living wage / kyle rw

September 8, 2016; Washington Post

After seven years of stagnation, the federal minimum wage is a hot topic of debate during this presidential election, and this will affect many nonprofit workers in very-low-wage jobs like childcare and direct care for the disabled.

Currently, 29 states have implemented a minimum wage that is higher than the minimum set by the federal government at $7.25. Yet, even in those states, individuals earning the minimum wage have trouble making ends meet. In fact, an individual working full time at the federal minimum wage would just barely be at the poverty line after taxes.

When the Federal Labor Standards Act was passed in 1938, the minimum wage was set specifically so individuals of all skill levels could earn “more than a bare subsistence level.” This statement can be a bit vague, however, as the subsistence level depends on location. For instance, Virginia has opted to keep its minimum wage at the federal $7.25 hourly rate. However, depending on where you live within the state, the average rent for a one-bedroom apartment ranges from $700 to upwards of $2000.

This becomes more convoluted when we consider that many people live in Maryland and Virginia but work in Washington, D.C., and vice versa. The Metro D.C. area shares a high cost of living, but depending on whether they work in Maryland, where the minimum wage is $8.75, the District, where the minimum wage is $11.50, or Virginia, an individual’s financial situation can differ widely.

What this means for people earning minimum wage is the need to make difficult decisions about basic living needs, even housing. Back in 2009, when the current minimum wage went into effect, the National Coalition for the Homeless indicated that 44 percent of residents in homeless shelters had full-time jobs and were making the minimum wage. Stephanie Berkowitz, president and CEO of Northern Virginia Family Service, estimates that 70 percent of the people using the organization’s housing program are working and 60 percent of the individuals in their homeless shelters are employed. In terms of meeting the “bare subsistence level,” it would seem that someone working forty hours a week should at the very least be able to afford housing.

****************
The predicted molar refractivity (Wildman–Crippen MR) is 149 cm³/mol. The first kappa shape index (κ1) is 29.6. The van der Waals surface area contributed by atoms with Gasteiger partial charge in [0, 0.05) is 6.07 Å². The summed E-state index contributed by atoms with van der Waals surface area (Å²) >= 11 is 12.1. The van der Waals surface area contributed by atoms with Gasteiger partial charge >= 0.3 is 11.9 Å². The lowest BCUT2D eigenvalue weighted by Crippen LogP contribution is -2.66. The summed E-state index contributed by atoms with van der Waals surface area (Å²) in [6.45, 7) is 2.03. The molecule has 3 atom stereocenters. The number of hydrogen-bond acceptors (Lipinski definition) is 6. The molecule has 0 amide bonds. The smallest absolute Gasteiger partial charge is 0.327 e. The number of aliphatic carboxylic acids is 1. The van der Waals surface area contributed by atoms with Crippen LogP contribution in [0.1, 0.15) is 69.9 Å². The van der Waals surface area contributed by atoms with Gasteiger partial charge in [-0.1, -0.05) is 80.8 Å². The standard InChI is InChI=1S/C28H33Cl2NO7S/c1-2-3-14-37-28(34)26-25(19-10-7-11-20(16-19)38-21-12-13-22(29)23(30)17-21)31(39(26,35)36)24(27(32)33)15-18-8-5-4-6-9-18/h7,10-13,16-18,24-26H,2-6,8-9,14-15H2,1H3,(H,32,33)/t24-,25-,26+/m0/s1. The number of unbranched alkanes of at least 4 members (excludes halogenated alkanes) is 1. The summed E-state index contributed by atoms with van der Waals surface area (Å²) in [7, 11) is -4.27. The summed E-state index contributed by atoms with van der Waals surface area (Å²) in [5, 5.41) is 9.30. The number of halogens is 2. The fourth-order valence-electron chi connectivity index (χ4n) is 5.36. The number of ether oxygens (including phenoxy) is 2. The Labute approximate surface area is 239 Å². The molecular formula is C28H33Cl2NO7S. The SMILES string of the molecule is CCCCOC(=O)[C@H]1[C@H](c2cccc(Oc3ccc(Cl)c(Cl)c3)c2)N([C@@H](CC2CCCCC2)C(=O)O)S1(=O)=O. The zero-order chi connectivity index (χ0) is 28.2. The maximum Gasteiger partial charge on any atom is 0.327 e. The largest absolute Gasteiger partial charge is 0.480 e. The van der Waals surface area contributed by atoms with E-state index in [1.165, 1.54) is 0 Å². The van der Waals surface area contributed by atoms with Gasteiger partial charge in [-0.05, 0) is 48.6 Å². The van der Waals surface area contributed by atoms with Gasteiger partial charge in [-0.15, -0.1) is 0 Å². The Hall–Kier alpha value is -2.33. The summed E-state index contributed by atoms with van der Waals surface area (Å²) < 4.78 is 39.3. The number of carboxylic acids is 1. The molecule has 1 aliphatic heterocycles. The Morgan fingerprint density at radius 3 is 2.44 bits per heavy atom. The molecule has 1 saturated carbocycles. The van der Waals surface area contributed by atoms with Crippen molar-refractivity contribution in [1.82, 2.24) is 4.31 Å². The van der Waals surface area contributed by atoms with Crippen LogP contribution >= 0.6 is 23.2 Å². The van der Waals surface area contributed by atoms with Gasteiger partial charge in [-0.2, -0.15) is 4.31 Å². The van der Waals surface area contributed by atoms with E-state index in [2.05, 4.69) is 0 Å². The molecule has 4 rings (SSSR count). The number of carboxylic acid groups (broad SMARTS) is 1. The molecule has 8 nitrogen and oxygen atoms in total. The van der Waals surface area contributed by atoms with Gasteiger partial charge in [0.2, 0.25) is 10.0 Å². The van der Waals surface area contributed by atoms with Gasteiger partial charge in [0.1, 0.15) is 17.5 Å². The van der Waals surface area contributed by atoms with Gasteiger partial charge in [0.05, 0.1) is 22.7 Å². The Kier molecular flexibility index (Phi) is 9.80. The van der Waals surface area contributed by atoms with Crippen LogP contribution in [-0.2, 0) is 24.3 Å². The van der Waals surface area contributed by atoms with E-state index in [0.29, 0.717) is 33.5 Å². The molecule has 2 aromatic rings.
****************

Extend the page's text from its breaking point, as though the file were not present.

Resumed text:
Opponents to raising the minimum wage cite concerns over increased unemployment, the impact on small businesses, and economic downturn overall. However, the Department of Labor debunks these concerns on its “Minimum Wage Mythbusters” page, notably indicating that over 600 economists, seven of whom are Nobel Prize winners, wrote a letter to President Obama saying, in part:

In recent years there have been important developments in the academic literature on the effect of increases in the minimum wage on employment, with the weight of evidence now showing that increases in the minimum wage have had little or no negative effect on the employment of minimum-wage workers, even during times of weakness in the labor market. Research suggests that a minimum wage increase could have a small stimulative effective on the economy as low-wage workers spend their additional earnings, raising demand and job growth, and providing some help on the jobs front.

After years of effort, it appears that the “Fight for $15” campaign is gaining ground. Just a few months ago, District officials approved raising the minimum wage in Washington, D.C. to $15 per hour by 2020, increasing the rate by about seventy cents a year. A handful of other states and cities have also agreed to raise the minimum wage to $15, putting more pressure on Congress to raise the federal minimum wage. For nonprofits paying less than a living wage, any advocacy should include aggressive provisions for raising rates to cover costs. But the train seems to be leaving the station and nonprofits need to be involved, as they are in many cases.

As the debate persists, President Obama urges officials to consider, “If you truly believe you could work full time and support a family on less than $15,000 a year, go try it. If not, vote to give millions of the hardest-working people in America a raise.”—Sheela Nimishakavi